The boys talk about some of the new music that has been released recently or will be released shortly - including material from Miley and Eminem - speculate on what's to come with superheroes and their appearances in film and completely nerd out on the master's upcoming flick with Leo and Jonah Hill starring.
This week we talk about some new music (2:40) that has recently dropped including the likes of Miley Cyrus and Katy Perry, as well as what's to come including new material from Eminem.
We then move into talking about what is going on with superheroes in film (25:25), with pieces including Thor, Captain America and the X-Men characters coming out soon.
We finish by getting all hyped up (35:45) over what's to come with The Wolf of Wall Street.
The pop culture team drools over Alfonso Cuaron's latest, assesses what's going on with TV that is currently airing (or maybe not airing anymore), before talking about the newest nominees for the Rock and Roll Hall of Fame.
This week we tell you why Gravity was amazing. We talk about the directing, the story, Sandra Bullock and George Clooney, and the vastness of space.
We then move into talking about established television shows such as How I Met Your Mother and New Girl, shows that have debuted like Agents of S.H.I.E.L.D and Brooklyn Nine-Nine, and shows that have already kicked the can including We Are Men and Ironside.
We finish by going over the nominees for the Rock and Roll Hall of Fame and who might get in this year.
'Kai Po Che!' which screened on Saturday at the Syracuse University Human Rights Film Festival, overuses montage and only skims the surface of its few merits.
What exactly should a montage do?
It can show a rise to power or a fall from grace, a humorous series of failures or a chain of successes. One thing it probably should not do, however, is perform most of the heavy lifting for a film’s central friendship or relationship.
The feeble middlebrow Bollywood drama Kai Po Che! didn’t get that memo.
'Intersexion,' which screened Saturday at the Syracuse University Human Rights Film Festival, contains elements that make for a good, moving story, but the subject would be better served in a form other than a documentary.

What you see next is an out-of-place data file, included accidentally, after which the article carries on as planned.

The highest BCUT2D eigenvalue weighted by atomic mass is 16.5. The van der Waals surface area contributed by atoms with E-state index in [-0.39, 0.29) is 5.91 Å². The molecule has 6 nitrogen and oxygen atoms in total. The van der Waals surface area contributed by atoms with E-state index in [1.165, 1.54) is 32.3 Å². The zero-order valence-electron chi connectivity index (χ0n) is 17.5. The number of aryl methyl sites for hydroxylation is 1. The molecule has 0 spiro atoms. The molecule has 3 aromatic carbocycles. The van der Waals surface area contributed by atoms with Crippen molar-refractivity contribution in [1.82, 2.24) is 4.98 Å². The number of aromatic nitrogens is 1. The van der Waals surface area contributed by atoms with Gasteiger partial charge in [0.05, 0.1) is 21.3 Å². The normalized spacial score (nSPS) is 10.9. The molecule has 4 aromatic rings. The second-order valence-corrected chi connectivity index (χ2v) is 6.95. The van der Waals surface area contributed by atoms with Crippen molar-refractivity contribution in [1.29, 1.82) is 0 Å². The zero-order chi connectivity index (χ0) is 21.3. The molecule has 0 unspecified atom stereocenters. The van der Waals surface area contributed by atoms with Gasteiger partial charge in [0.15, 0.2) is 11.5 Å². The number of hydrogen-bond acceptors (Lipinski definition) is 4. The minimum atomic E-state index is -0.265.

The problem with many advocacy documentaries is that not enough filmmakers ask themselves, “Does this need to be a movie?” The result is a number of well-meaning but inconsequential films whose messages would be just as well served by a TV special or an article.
'The Act of Killing,' which screened on Saturday at the Syracuse University Human Rights Film Festival, tells the story of a 1960s Indonesian death squad through some of Hollywood's most beloved genres.
The Act of Killing features one of the most striking openings of the year: a group of women dressed in pink emerge from the mouth of a fish-shaped building, while a man in black robes and another man in drag stand, arms raised, in front of a waterfall.
It’s a beguiling, haunting opening that would be memorably surreal in any film, let alone a documentary about genocide.
'Off Label,' which screened on Friday at the Syracuse University Human Rights Film Festival, follows no principles of effective storytelling and fails to draw connections between unrelated individuals.
Watching Off Label is like being in a conversation with a reasonably intelligent but digressive person. It starts on a broad topic and jumps from tangent to tangent, trying unsuccessfully to tie them all together until it’s not clear what point it’s trying to make at all. Maybe all of the points. Maybe none of them.
The first film in the Syracuse University Human Rights Film Festival, documentary 'Rafea: Solar Mama,' finds something close to the truth despite human tendency to act for a camera.
There’s a tendency for people to start performing as soon as they’re aware there’s a camera on them.
That can be a problematic situation for a documentary filmmaker, especially one trying to stay out of his/her film’s story, and it makes documentaries that try to capture unmediated reality feel awkward, if not suspect.